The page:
Note from Editor-in-Chief William O. Roberts
The ACSM Annual Meeting is just around the corner and hopefully many of you will be attending. I just returned from Peru where my wife and I hiked the Inca Trail and toured the Inca Ruins in Cusco, Machu Picchu, and the Sacred Valley. Although the views were spectacular, it was the hardest hike I have done in recent years, with on pass more than 14,000 feet and sleeping at more than 12,000 feet for 2 nights. I chose to bring The Martian to read on the trail and my bookmark, by coincidence, was from Benjamin Levine’s Dill Lecture on altitude medicine and physiology. I applied much of his content to my journey up the trail and realized how challenging it must be for athletes, climbers, and trekkers at very high attitudes. We also learned a lot about hiking on stairs rather than the trails we are used to in the western US. There is an article on delayed onset muscle soreness in this issue. I am still feeling the effects of climbing up and down stairs of variable heights built in the 1400s that took me more than a 4000+ meter pass and back down to 2400 meters at the base of Machu Picchu. Hiking at higher altitude near the equator forced me to remember and use much of the environmental science I have learned at ACSM Annual Meetings over the past 30 plus years.
The May/June 2016 issue of Current Sports Medicine Reports covers sideline and event management and training, prevention, and rehabilitation topics, in addition to our regular columns and commentaries. For starters check out the two invited commentaries, the first by Thomas Best, MD, PhD, FACSM, entitled, “Exercise –The Medicine We Should All Prescribe.” The second, “Death of Severe Injury at the Ball Game,” is written by Mark R. Zonfrillo, MD, MSCE; Nicholas G. Janigian; and Bradley A. Maron, MD. Additionally, this issue contains the important Special Communication, “Call to Action on Making Physical Activity Assessment and Prescription a Medical Standard of Care” written by the Who’s Who of Exercise is Medicine®.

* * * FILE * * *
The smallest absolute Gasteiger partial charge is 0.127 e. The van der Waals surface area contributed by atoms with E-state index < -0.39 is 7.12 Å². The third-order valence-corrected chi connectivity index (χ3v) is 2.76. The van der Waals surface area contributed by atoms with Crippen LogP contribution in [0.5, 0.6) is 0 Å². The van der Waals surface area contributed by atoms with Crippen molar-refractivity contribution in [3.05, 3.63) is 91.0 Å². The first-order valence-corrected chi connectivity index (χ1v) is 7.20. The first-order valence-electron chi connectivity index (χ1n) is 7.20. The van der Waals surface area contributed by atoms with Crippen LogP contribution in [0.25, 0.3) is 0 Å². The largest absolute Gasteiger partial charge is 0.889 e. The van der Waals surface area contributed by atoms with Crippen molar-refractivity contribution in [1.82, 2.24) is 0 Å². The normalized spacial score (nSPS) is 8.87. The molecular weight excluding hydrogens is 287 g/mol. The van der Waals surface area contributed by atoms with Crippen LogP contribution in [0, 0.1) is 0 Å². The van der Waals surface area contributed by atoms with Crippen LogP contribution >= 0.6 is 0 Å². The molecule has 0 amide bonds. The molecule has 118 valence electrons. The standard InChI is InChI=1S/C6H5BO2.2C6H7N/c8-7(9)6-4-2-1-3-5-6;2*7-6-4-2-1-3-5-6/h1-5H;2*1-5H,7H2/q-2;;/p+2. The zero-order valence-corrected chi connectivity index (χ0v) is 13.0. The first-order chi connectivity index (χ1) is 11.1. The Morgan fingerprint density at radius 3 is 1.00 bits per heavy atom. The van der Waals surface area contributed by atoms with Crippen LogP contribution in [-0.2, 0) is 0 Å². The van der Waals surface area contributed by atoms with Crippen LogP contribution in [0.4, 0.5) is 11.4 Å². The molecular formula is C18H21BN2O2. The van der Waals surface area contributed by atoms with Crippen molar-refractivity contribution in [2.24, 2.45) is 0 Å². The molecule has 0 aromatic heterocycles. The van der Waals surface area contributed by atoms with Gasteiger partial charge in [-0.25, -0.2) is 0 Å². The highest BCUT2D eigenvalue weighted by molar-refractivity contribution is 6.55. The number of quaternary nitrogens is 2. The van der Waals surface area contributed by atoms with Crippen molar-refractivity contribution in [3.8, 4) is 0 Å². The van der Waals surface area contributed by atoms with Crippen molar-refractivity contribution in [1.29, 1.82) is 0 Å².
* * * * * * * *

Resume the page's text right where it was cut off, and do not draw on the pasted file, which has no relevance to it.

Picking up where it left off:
The 2016 Sideline and Event Management section, recruited by Section Editor Aaron L. Rubin, MD, FACSM, features medical learnings from hosting the Special Olympics World Games; sideline management of joint dislocations—including step-by-step photos; medical coverage of ultramarathons; and youth concussion laws across the nation and the implications for the traveling team physician. I must include a huge thank you to Aaron Rubin as this is his last issue as a Section Editor. He has been the section editor for the Sideline and Event Management section since the journal’s inception in 2002 and has provided marvelous content in every issue. Aaron also was the medical director for the Special Olympics World Games and brings the insights from his experience to this issue of CSMR. We are indebted to Aaron’s contributions and his ongoing loyalty to the journal.
When exploring the Training, Prevention, and Rehabilitation segment recruited by Section Editor Jonathan T. Finnoff, DO, FACSM, you will learn the latest about rehabilitation strategies for the athlete with early knee osteoarthritis; diagnosis, treatment, and return to play of hamstring injuries; non-operative management of chronic exertional compartment syndrome; and the prevention, evaluation, and rehabilitation of cycling-related injuries. You won’t want to miss the two case reports in this section either. The first is an illustrative case with sonographic findings about delayed onset muscle soreness and the second case looks at rare and adverse events associated with corticosteroid injections.
The Clinician Profile features Peter H. Seidenberg, MD, FACSM, who is a family practitioner at Penn State Hershey Orthopaedics and has been an ACSM member since 2002. Pearls and Pitfalls looks at preventing exertional sickling deaths and probing team rhabdomyolysis outbreaks, and Scanning Sports Medicine covers the latest clinical research published by the American College of Sports Medicine, while Web Alerts reviews several interesting Web sites that may help your practice. CAQ Review covers exercise-induced bronchoconstriction and Clinical Pearls discusses the importance of a simple seat height adjustment in bike fittings to reduce injury risk.
I hope you find this issue helpful for your practice. Have a great spring, we will be back with our summer issue all too soon.
William O. Roberts, MD, MS, FACSM